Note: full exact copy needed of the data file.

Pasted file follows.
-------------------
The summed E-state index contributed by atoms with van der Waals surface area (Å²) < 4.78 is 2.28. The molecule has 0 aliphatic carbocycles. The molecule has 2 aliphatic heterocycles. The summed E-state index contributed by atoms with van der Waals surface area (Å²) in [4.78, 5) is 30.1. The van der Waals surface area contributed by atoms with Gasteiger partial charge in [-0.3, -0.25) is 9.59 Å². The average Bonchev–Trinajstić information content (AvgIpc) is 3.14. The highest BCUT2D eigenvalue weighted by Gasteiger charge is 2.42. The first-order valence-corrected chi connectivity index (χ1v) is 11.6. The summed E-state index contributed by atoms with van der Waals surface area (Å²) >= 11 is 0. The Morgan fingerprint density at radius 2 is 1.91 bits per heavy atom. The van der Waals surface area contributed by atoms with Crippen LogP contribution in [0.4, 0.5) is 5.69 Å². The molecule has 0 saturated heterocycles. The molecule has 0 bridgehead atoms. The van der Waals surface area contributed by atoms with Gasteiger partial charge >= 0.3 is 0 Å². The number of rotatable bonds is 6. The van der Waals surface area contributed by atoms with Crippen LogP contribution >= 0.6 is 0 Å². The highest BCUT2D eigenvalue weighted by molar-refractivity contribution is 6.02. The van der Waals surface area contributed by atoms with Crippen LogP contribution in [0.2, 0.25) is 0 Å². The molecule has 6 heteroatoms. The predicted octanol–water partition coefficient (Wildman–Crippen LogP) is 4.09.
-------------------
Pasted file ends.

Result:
The summed E-state index contributed by atoms with van der Waals surface area (Å²) < 4.78 is 2.28. The molecule has 0 aliphatic carbocycles. The molecule has 2 aliphatic heterocycles. The summed E-state index contributed by atoms with van der Waals surface area (Å²) in [4.78, 5) is 30.1. The van der Waals surface area contributed by atoms with Gasteiger partial charge in [-0.3, -0.25) is 9.59 Å². The average Bonchev–Trinajstić information content (AvgIpc) is 3.14. The highest BCUT2D eigenvalue weighted by Gasteiger charge is 2.42. The first-order valence-corrected chi connectivity index (χ1v) is 11.6. The summed E-state index contributed by atoms with van der Waals surface area (Å²) >= 11 is 0. The Morgan fingerprint density at radius 2 is 1.91 bits per heavy atom. The van der Waals surface area contributed by atoms with Crippen LogP contribution in [0.4, 0.5) is 5.69 Å². The molecule has 0 saturated heterocycles. The molecule has 0 bridgehead atoms. The van der Waals surface area contributed by atoms with Gasteiger partial charge >= 0.3 is 0 Å². The number of rotatable bonds is 6. The van der Waals surface area contributed by atoms with Crippen LogP contribution >= 0.6 is 0 Å². The highest BCUT2D eigenvalue weighted by molar-refractivity contribution is 6.02. The van der Waals surface area contributed by atoms with Crippen LogP contribution in [0.2, 0.25) is 0 Å². The molecule has 6 heteroatoms. The predicted octanol–water partition coefficient (Wildman–Crippen LogP) is 4.09.